Apple Watch Keeps Eye On Ears - WWDC19

When Apple held their WWDC 2019 keynote last week, I tuned in for news on iPhone and iPad software. But it’s good to take note of all the things Apple is doing because of their ecosystem. Growth in one area affects growth in other areas. So I learned about new features in watchOS. And I’ve never considered owning an Apple Watch until now.

I still wear a dumb-watch

The things I like most from Apple’s WWDC announcements pertain to iPhone and iPad because those are the only Apple devices I own. But I’ve had an eye on AirPods for a long time. And with their new improvements, I think it’s only a matter of time before I pick some up at my local Best Buy and put them in my ears.

When it comes to the Apple Watch though, I have always thought of it as superfluous. To me, it does not do anything that my iPhone or iPad can’t do. In fact, I kind of deride Apple Watch sometimes – and to be fair, all smartwatches – because it can’t even keep the display always-on like traditional watches.

That’s why I’ve never really been interested in buying an Apple Watch. But a particular announcement at WWDC started to make me consider, for the first time, maybe, possibly, owning one after all.

Now hear this

Apple revealed a new app for their Watch. It’s called the Noise app. This surprised me; so far, I like what I hear!

A little back story is in order. In January this year, I finally got my hearing checked because I’ve suffered from Tinnitus for a while and last year it became worse. After seeing the audio specialist, it turns out that I have some mild hearing loss too.

So I wrote about it in a post and even tweeted at Tim Cook, asking Apple to make a new product called, “HearPods.” They would be like AirPods but with added hearing aid technology!

I had learned through my doctor visit about devices like ReSound and how advanced modern hearing aids have become, using Bluetooth technology and apps for your phone. So I figured AirPods combined with hearing aid tech would be a perfect fit for Apple and for hearing loss sufferers.

So when Apple announced the new Noise app for Apple Watch, I was all ears. It monitors – without recording or saving any audio – your environment for sound, likely utilizing some magical microphones with amazing algorithms. It will measure the noise level and do a few things to help protect your hearing from damage:

  1. It gives you a “live” or “real-time” visual indicator of the noise level. So you can see if it’s too loud.
  2. It will “tap” your wrist with haptic vibration feedback, warning you to the excessive noise.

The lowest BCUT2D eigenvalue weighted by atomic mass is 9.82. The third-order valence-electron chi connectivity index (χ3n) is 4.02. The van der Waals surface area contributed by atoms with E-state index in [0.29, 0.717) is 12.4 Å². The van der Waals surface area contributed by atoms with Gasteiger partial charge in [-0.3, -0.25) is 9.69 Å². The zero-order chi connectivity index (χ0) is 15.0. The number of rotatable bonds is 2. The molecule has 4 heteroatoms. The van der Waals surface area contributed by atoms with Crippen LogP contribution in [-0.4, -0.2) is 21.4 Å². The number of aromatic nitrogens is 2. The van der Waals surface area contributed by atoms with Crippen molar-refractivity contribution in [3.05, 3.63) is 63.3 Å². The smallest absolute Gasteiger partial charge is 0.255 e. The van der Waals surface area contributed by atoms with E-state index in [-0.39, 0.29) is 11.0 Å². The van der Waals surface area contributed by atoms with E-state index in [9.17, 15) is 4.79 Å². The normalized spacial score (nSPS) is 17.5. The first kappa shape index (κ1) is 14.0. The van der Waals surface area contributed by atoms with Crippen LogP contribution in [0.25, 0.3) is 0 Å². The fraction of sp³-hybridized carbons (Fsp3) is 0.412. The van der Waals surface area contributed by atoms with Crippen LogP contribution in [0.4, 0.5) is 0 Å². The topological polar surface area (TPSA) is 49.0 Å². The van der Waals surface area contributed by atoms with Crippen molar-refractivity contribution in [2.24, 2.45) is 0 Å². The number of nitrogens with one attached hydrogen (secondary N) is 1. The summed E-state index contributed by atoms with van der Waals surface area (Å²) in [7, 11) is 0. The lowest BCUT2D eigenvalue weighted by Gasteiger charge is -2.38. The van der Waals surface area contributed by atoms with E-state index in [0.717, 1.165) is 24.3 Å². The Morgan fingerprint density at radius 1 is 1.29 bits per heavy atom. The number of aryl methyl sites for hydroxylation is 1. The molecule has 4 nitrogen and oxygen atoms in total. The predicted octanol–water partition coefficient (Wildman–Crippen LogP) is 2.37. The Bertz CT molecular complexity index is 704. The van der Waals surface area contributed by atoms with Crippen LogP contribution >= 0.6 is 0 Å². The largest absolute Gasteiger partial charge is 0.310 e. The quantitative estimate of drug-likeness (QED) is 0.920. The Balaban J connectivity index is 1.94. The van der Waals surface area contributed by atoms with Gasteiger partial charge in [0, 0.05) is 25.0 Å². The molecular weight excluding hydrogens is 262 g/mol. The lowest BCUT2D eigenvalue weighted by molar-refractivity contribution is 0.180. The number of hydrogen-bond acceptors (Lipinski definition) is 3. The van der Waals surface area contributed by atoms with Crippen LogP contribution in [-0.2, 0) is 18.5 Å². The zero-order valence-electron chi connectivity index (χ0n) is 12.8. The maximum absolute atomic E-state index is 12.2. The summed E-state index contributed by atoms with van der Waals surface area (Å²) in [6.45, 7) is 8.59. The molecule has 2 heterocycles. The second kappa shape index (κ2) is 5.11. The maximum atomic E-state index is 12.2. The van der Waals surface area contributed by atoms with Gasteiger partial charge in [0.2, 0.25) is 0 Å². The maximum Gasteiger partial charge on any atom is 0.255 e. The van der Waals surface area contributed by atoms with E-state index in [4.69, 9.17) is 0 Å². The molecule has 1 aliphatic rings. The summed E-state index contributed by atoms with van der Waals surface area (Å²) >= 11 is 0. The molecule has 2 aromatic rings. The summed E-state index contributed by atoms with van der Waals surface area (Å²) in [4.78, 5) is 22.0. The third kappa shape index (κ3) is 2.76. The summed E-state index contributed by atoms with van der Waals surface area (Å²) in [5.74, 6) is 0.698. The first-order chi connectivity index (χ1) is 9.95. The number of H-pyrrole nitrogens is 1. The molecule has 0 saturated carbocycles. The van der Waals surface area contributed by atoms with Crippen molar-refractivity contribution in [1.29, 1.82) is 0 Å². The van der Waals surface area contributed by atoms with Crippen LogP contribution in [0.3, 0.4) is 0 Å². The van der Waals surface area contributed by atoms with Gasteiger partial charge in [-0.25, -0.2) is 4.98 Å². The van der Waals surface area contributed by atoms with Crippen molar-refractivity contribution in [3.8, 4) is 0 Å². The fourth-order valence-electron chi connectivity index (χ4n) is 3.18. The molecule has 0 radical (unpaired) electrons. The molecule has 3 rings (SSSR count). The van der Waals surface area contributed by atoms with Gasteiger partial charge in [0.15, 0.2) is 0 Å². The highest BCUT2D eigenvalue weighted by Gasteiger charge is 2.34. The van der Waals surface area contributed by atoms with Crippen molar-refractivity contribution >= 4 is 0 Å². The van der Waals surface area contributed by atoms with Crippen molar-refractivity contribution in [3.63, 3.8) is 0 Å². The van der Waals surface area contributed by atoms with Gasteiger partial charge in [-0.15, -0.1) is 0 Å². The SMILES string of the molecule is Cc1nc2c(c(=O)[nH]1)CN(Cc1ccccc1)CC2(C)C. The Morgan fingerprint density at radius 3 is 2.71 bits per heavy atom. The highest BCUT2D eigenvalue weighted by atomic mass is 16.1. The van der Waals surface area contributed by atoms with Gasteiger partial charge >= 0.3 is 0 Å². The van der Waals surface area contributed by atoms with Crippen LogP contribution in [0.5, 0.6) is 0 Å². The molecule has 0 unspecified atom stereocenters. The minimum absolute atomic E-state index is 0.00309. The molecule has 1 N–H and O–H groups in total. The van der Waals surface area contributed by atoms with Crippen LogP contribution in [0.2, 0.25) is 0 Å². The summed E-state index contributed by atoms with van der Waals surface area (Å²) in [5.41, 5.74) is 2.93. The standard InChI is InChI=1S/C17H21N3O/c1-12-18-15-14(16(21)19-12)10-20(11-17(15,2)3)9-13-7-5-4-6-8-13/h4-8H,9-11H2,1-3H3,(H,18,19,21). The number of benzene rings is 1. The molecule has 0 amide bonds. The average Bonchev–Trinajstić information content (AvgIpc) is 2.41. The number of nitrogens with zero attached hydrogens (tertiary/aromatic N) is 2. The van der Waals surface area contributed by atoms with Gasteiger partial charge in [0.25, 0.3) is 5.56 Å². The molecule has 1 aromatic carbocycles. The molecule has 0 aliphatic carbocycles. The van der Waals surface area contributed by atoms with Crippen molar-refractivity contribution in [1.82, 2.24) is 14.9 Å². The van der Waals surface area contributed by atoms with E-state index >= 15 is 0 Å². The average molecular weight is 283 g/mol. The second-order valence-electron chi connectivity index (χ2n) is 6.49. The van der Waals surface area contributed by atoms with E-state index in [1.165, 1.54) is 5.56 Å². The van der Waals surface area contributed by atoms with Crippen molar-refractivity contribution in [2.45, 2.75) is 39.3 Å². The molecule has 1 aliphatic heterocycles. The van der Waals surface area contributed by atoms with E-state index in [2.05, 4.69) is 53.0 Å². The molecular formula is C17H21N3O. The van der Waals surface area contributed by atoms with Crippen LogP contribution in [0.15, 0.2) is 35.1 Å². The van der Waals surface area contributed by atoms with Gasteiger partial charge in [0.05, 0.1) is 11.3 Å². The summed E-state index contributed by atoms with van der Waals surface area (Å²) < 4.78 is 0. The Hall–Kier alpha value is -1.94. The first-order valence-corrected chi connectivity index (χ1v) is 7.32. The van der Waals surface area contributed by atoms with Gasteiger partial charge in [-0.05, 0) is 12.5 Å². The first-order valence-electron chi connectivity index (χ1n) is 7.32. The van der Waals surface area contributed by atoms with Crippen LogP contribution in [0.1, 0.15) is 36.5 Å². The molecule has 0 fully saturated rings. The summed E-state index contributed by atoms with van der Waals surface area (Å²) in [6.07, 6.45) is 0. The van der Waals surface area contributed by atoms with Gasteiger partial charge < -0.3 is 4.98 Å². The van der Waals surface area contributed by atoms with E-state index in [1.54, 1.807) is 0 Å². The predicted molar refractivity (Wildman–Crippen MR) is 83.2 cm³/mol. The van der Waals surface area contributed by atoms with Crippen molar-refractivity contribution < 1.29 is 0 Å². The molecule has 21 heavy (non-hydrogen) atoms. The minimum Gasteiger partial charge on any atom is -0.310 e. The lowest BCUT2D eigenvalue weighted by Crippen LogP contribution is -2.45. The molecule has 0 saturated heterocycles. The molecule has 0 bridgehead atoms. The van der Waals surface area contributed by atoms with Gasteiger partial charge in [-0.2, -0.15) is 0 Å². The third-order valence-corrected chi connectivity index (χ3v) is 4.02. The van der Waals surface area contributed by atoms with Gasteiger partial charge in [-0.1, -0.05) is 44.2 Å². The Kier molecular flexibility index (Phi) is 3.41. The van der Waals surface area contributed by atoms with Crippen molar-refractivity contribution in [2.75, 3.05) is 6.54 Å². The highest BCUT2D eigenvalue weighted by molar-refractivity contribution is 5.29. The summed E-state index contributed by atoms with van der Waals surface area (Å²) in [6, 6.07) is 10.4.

3. It will send a notification/warning to your phone, recording the duration and danger level of the noise, so you can see it and be advised, which will allow you to take necessary actions or precautions.

Besides the usual places you might find noise pollution, I imagine the Noise app would be handy (and fun) for telling – or better, showing – my 5 sons they’re being too noisy in the house! Believe me, with 5 young boys living in a small house, the noise levels get, uh, challenging.

From Apple’s press release:

“Maintenance of hearing health positively impacts the quality of life and studies have shown that hearing loss has been associated with cognitive decline.2 With the optimal position of Apple Watch on the wrist, the Noise app helps users understand the sound levels in environments such as concerts and sporting events that could negatively impact hearing. As the sound levels change, the app’s decibel meter moves in real time. The watch can send a notification if the decibel level reaches 90 decibels, which can begin to impact hearing after four hours per week of exposure at this level, according to the World Health Organization.”

As Apple has improved the health and fitness capabilities of Apple Watch over the years, I’m slowly starting to think I might want to own one for myself.

A pedometer, a heart monitor, and a decibel meter are at least three unique hardware features with capabilities that my iPhone and iPad can’t do, which make the Apple Watch less superfluous and more compelling.

Sure, if I want great fitness features, I could spend less and enjoy a FitBit of some kind. But I prefer Apple stuff over third-party stuff because of their commitments to security, privacy, simplicity, and quality in the Apple ecosystem.

Will I end up with an Apple device on my wrist? Or in my ears? It sounds like a good possibility to me.